Efforts to gain a historic designation for another section of Central Oregon irrigation canal appears to have suffered a fatal blow. That’s the right result for the right reasons.
Articles that have appeared in the media about the Deschutes Basin and
the Deschutes River Conservancy.
In an effort provide for more reliable flows on the Deschutes River, the federal Bureau of Reclamation said Friday it has entered into an agreement on a southwest Bend canal-piping project with the Oregon State Historic Preservation Office, the Central Oregon Irrigation District and other entities.
A $10.7 million project is coming to the Crooked River, designed to help the region’s salmon and steelhead populations traverse the river more effectively.
Nov 30, 2017 - The Source Weekly - GUEST EDITORIAL: Pursuing a better future for the Deschutes River
Although the debates surrounding Mirror Pond have dragged on for years, there are now two actionable proposals on the table: the Bend Park and Recreation District is updating portions of Drake Park while a group of local citizens is preparing a dredging project. Together, these may represent more than $10 million worth of activity that will influence the future of the pond.
In an effort to raise flows this winter in the Deschutes River, the Deschutes Basin Board of Control said Wednesday it is taking steps to ensure that Deschutes River flows below Wickiup Dam are not less than 175 cubic feet per second through next March.
Irrigation districts on the Deschutes River Basin will be increasing flows this winter below Wickiup Reservoir.
After talk of major delays last week, a project that would replace a section of canal near the southern edge of Bend with a 3,000-foot irrigation pipeline is back on track to begin around the end of the year.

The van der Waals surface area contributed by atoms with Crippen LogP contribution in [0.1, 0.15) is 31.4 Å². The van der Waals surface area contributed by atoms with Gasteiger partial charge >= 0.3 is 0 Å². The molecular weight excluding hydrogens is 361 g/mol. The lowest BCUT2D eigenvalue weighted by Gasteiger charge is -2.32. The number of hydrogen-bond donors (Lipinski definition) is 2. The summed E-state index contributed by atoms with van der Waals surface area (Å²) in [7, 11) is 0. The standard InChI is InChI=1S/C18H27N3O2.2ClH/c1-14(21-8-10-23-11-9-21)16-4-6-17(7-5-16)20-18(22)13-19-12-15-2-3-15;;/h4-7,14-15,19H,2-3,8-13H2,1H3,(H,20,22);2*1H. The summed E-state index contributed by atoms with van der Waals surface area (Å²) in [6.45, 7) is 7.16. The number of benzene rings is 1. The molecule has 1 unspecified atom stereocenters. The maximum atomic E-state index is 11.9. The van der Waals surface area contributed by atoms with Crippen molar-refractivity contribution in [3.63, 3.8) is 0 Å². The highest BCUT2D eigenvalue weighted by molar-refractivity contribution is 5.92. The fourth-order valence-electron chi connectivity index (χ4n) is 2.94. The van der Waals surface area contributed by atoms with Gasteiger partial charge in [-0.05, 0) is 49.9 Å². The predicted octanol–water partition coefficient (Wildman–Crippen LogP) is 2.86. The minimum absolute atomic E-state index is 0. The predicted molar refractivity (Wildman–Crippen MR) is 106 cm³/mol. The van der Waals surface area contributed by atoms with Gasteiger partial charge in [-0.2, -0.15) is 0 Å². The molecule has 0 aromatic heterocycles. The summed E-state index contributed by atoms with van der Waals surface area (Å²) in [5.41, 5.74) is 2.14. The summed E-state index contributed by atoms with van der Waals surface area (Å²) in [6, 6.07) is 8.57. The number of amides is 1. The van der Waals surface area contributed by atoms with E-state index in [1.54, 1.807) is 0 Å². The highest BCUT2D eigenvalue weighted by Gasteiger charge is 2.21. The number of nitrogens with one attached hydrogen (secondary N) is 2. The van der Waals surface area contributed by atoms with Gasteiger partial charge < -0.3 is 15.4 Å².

The Central Oregon Irrigation District announced plans Wednesday to begin piping about 3,000 feet of its irrigation canal in southwest Bend, from the Brookswood Boulevard Bridge heading west.
The city of Bend will take a look at the possibility of adding in-pipe hydroelectric power generation to its Bridge Creek water system, thanks to a suggestion from City Councilor Nathan Boddie.
The Tumalo Irrigation District is seeking contractor bids for the fifth phase of its project to pipe the Tumalo Feed Canal, to halt water loss due to evaporation and leaks and protect Tumalo Creek flows and Crescent Lake storage.
Expanding Drake Park by filling a portion of Mirror Pond would be a costly undertaking, members of the Bend Park & Recreation District board learned Tuesday.
The Deschutes County Commission took an important action Monday to stop a historic designation and protect the Deschutes River. It agreed to send a letter to the state’s historic preservation office to oppose the designation of 3.4 miles of Central Oregon Irrigation District canal as historic.
Thanks to aging infrastructure, complicated legal snags and other factors, some of the irrigation districts operating within the Deschutes Basin are falling short of water. However, a grant from the U.S. Bureau of Reclamation should provide a partial solution.
A company with an office in Redmond has cried foul after Tumalo Irrigation District denied its bid for a recent piping project, opting instead to go with a bid that’s more than $600,000 more expensive.
The private group that plans to dredge Mirror Pond almost has the permits it needs to start the $6.7 million project next July. It just doesn’t have the money.
Water is too precious in Central Oregon to be mismanaged. But it could be about to happen, again. A section of the Central Oregon Canal operated by Central Oregon Irrigation District could join the National Register of Historic Places. The section covers about 3½ miles between Ward Road and Gosney Road, south of U.S. Highway 20.
Rising against this backdrop of gung-ho development, Congress passed the National Wild and Scenic Rivers Act in 1968 with unanimous support in the Senate and with a bipartisan 265-7 vote in the House.
Just under 3 1⁄2 miles of a Central Oregon Irrigation District canal to the east of Bend could become the region’s newest historic landmark.
SUNRIVER — Water levels along the Upper Deschutes River have slowly receded over the first couple weeks of September, which means life is finally returning to normal for Nancy Capell and her garden.
Federal authorities will soon be sharing preliminary findings of a water study of Oregon’s Upper Deschutes Basin with landowners and other affected parties.